Funds in the bottom quartile (based on 5 year trailing returns) spent 77% of their time in the 2 lower quartiles. In a sense, these funds also showed consistency, but not the kind investors would like. The funds in the 2 middle quartiles also showed some consistency, but they were not as consistent as funds in the top quartile.

Let me reiterate that, we are discussing results on an aggregate average basis. There may be top quartile funds, which did not display the consistency, which most of its peers delivered, but they are the exceptions.

Large Cap Funds

Let us now look at large cap funds. Like in the previous analysis, we looked at 5 year trailing returns quartile rank of each fund in the large cap category and saw how they performed on a relative basis each year i.e. 2011, 2012, 2013, 2014, 2015 and YTD 2016. The table shows the average time spent by large cap funds in different quartiles over the last 5 years and the mapping to their current quartile rankings (based on 5 year trailing returns).


The average time spent by large cap funds in different quartiles over the last 5 years and the mapping to their current quartile rankings (based on 5 year trailing returns).

Source: Advisorkhoj Top Consistent Mutual Fund Performers


You can see in the table above that, funds which are currently ranked in the top quartile (based on 5 year trailing returns) spent 78% of their time in the top 2 quartiles from 2011 to YTD 2016. Funds in the upper middle quartile spent 66% of their time in the top 2 quartiles in the last 5 – 6 years. Funds in the two lower quartiles spent 72 – 73% of their time in the lower quartile. Like in diversified equity funds, we can see evidence of performance persistence in large cap funds too. Let us now look at midcap funds.

Small & Midcap Funds

Like in the previous two analyses, we looked at 5 year trailing returns quartile rank of each fund in the small/midcap funds category and saw how they performed on a relative basis each year i.e. 2011, 2012, 2013, 2014, 2015 and YTD 2016. The table shows the average time spent by small/midcap funds in different quartiles over the last 5 years and the mapping to their current quartile rankings (based on 5 year trailing returns).


The average time spent by small/midcap funds in different quartiles over the last 5 years and the mapping to their current quartile rankings (based on 5 year trailing returns).

Source: Advisorkhoj Top Consistent Mutual Fund Performers


You can see in the table above that, funds which are currently ranked in the top quartile (based on 5 year trailing returns) spent 76% of their time in the top 2 quartiles from 2011 to YTD 2016. Funds in the upper middle quartile spent 55% of their time in the top 2 quartiles in the last 5 – 6 years. Funds in the two lower quartiles spent 77 – 80% of their time in the lower quartile. Like in diversified equity and large cap funds, we can see evidence of performance persistence in small/midcap funds too.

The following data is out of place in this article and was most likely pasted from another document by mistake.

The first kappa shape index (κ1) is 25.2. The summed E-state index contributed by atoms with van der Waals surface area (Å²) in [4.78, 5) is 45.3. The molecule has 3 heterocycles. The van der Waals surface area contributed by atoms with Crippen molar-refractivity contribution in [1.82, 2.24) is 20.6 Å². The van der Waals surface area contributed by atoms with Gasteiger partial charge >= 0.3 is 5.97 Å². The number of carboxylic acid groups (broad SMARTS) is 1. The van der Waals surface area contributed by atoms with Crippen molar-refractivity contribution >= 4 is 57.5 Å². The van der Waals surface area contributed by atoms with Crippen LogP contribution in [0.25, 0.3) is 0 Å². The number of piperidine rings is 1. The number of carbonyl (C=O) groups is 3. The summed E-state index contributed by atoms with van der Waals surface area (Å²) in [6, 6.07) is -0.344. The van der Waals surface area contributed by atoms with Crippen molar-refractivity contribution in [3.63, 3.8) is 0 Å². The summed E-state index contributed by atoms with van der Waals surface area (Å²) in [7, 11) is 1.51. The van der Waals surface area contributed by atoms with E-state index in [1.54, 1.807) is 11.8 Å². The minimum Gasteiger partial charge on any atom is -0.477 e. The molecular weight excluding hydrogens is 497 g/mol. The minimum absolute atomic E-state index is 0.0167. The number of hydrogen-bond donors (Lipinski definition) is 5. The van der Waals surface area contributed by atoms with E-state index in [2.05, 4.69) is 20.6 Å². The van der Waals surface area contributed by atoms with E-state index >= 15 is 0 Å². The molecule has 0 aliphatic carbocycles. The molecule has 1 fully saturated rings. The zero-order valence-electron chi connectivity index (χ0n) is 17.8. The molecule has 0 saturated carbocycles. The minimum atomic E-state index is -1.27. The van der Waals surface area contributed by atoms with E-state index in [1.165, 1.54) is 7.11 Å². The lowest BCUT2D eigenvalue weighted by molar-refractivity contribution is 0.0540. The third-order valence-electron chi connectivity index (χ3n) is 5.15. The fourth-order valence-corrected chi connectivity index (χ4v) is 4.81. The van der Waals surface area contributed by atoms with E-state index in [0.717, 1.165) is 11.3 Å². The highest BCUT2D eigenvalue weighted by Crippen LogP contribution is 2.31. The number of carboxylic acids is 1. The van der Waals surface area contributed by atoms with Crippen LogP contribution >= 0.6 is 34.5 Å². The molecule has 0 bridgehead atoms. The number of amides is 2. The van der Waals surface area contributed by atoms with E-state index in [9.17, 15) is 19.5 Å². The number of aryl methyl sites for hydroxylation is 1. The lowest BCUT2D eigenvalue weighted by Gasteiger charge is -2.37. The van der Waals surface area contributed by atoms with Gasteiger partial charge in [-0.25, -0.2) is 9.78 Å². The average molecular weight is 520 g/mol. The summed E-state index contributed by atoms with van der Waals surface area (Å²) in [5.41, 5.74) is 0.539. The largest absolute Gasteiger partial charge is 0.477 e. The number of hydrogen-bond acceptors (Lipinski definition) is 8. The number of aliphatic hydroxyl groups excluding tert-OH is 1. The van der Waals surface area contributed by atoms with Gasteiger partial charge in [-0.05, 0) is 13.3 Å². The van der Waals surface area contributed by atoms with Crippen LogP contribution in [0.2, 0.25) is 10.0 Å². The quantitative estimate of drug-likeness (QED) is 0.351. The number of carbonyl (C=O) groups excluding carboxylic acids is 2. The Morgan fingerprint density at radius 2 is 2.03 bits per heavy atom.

Conclusion

Contrary to findings of the academic paper that I mentioned at the beginning of this post, our analysis of relative performances of Indian mutual funds over the last 5 – 6 years showed that, fund managers were able to deliver relative performance consistency. Some academicians and researchers have examined whether mutual fund outperformance is a result of skill or luck? Our analysis suggests that, outperformance consistency of top performing mutual fund schemes in percentage terms (as discussed above) in the Indian context cannot simply be a matter of luck. The results of this analysis did not come as a surprise to me, since I have seen a number of examples of top performing funds in India displaying strong performance persistence over a number of years.

Indian equity market is more inefficient compared to the US and it is possible for exceptionally good fund managers in India to exploit price / value gap and deliver superior relative returns compared to their US counterparts on a more consistent basis. While superior fund management expertise and experience of the fund manager are important factors, investment discipline, research capabilities, risk management and governance mechanisms of the fund house are also contributing factors in outperformance persistency. In our blog, we have stressed the importance of performance consistency in fund selection for your investment objectives. In the Indian context, consistent performance is not a myth but reality.

Mutual Fund Investments are subject to market risk, read all scheme related documents carefully.

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Dwaipayan Bose

An alumnus of IIM Ahmedabad, Dwaipayan is a Finance and Consulting professional, with 13 years of management experience, mostly in MNCs like American Express and Ameriprise Financial, both in India and the US. In his last role, he was the Chief Financial Officer of American Express Global Business Services in India. His key interests are building best in class organizations, corporate governance and talent development